We strive to own a portfolio of leading companies that will grow in value the more we let them alone—even as we, of course, watch our businesses closely. To hedge an ever-variable part of our long market exposure, we also want to manage an active basket of shorts—stocks we borrow and immediately sell with hopes of profiting by buying them back later at lower prices. When the market falls sharply, a basket of short positions can compensate for a sizable portion of the decline, commensurate with the allocation afforded the basket.
But selling short is not easy, requires steady attention, has unique risks, and is an active strategy. Ideally, any short seller already has many years of learning experience selling short, and in various market conditions, because that could help them to be a better short seller today. I’ve been selectively selling short stocks since 1996. Most of our short sales here at 1623 Capital will be shorter term in nature, with the positions staying open weeks or months, rarely years, and steadily refreshed with new shorts as opportunities arise.
When it comes to business attributes, it stands to reason that our shorts should largely be mirror opposites of our longs. Let’s look:
Many of our shorts will be steadily slipping in business stature; some will already be deep in a valley of darkness, with little chance of seeing the sun again. We want to short businesses that are being abandoned by customers as the world changes—businesses that lack strong relevance or importance today. Barring that, we want to short inferior businesses operating in commoditized niches, lacking pricing power, thin on expansion opportunities, and trying to make weak business models or struggling products work.
Much that needs to go right.
Just as we want it to be as easy as possible for our long investments to keep growing, we want the odds stacked high against our shorts’ prospects for growing at all. Business is typically already going poorly at our shorts, and we want a great deal of various factors that need to go right if the business is going to improve at all. We don’t want to short companies that can, with one or two fixes, change their destiny for the better. We want to short companies that are likely to continue to suffer even if management is able to improve a few factors.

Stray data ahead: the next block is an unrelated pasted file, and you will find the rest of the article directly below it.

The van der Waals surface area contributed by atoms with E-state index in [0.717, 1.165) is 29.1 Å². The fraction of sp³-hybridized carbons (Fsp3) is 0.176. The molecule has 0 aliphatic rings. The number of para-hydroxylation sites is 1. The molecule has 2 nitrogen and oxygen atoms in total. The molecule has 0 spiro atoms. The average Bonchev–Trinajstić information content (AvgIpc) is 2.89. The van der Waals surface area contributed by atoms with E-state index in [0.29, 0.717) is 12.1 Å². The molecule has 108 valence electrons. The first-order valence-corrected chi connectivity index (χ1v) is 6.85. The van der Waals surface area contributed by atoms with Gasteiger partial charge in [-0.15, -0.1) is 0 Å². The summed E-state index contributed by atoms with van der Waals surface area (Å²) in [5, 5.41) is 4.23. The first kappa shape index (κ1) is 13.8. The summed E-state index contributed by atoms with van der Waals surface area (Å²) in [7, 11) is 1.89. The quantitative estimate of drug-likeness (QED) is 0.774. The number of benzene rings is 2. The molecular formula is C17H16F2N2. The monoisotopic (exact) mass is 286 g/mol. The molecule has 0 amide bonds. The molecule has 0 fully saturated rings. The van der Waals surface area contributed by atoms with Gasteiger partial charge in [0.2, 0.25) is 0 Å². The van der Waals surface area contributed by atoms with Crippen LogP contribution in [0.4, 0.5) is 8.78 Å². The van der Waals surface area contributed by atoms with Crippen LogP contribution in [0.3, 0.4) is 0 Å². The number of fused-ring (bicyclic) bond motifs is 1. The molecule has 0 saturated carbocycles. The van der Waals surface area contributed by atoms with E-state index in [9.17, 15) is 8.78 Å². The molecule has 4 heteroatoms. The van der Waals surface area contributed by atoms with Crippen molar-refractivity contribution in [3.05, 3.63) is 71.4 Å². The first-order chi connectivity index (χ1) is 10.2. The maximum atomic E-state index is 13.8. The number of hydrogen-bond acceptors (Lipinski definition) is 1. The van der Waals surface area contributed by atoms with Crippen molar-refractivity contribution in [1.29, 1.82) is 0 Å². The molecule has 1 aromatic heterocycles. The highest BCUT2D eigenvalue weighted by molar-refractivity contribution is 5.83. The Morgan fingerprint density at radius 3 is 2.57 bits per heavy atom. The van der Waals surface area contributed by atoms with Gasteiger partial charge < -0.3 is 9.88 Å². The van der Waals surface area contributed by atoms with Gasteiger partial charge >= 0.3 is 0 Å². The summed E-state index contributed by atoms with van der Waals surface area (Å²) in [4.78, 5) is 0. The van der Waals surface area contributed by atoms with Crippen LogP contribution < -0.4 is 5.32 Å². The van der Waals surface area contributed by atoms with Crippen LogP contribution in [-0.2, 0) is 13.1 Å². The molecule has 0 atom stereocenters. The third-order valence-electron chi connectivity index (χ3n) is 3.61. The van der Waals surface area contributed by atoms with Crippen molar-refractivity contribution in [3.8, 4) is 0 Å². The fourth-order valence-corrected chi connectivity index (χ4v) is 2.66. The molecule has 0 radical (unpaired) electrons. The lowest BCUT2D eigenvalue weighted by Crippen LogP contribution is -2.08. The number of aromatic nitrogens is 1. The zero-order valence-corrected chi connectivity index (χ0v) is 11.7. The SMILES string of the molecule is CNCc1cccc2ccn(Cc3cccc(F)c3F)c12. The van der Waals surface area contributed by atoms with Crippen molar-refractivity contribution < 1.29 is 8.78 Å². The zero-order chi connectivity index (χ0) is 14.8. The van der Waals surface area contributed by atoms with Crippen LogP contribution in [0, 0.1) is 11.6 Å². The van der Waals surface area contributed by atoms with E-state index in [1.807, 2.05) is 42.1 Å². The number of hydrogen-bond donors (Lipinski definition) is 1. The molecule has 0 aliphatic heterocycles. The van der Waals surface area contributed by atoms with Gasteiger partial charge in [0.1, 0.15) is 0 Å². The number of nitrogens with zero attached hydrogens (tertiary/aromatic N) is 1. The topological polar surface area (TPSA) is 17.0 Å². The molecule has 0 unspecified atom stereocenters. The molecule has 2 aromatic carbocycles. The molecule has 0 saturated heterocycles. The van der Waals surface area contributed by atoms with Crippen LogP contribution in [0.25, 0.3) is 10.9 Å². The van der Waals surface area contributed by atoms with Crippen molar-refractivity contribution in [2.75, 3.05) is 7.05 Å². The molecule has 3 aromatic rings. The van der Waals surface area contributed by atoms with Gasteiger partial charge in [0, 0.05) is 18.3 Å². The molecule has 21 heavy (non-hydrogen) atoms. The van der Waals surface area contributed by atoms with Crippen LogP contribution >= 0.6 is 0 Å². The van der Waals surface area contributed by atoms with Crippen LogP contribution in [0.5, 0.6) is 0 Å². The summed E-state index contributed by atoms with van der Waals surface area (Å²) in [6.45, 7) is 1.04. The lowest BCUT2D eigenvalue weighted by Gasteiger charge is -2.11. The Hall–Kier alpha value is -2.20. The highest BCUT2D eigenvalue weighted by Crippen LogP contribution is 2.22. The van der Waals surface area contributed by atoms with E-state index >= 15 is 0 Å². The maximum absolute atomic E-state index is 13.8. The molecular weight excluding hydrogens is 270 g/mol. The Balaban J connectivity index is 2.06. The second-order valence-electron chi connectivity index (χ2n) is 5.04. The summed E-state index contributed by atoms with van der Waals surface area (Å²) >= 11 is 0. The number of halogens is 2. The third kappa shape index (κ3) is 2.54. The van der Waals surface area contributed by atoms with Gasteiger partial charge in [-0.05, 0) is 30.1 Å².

Rather than the aligned, proven management teams that we see at many winning companies, lagging companies are often run by ad-hoc management teams brought together as a Hail Mary; they may even have one foot out the door. In fact, we like to see that recent managers have left. We like to see managers who aren’t financially well aligned with the company’s success, and managers who lack clarity in their business plans.
Crushing debt loads at high interest rates can have the effect of keeping a struggling company’s head close to underwater, if not submerged. That makes it difficult for management to breathe easy enough to stage a recovery. Declining sales, falling profit margins, increasing costs—all can combine to make a recovery especially difficult, and we seek these situations out. Add financial headwinds to the mix, and we may have an ideal short candidate.
Other tangibles and intangibles also help us recognize a company we want to add to our short basket. We can touch on more factors down the road—along with the types of situations we do not want to short!
—Jeff Fischer, Chief Investment Officer, 1623 Capital
A short sale involves a theoretically unlimited risk of an increase in the market price of the security sold short, increasing the cost of buying those securities to cover the short position, and thus a possible unlimited loss.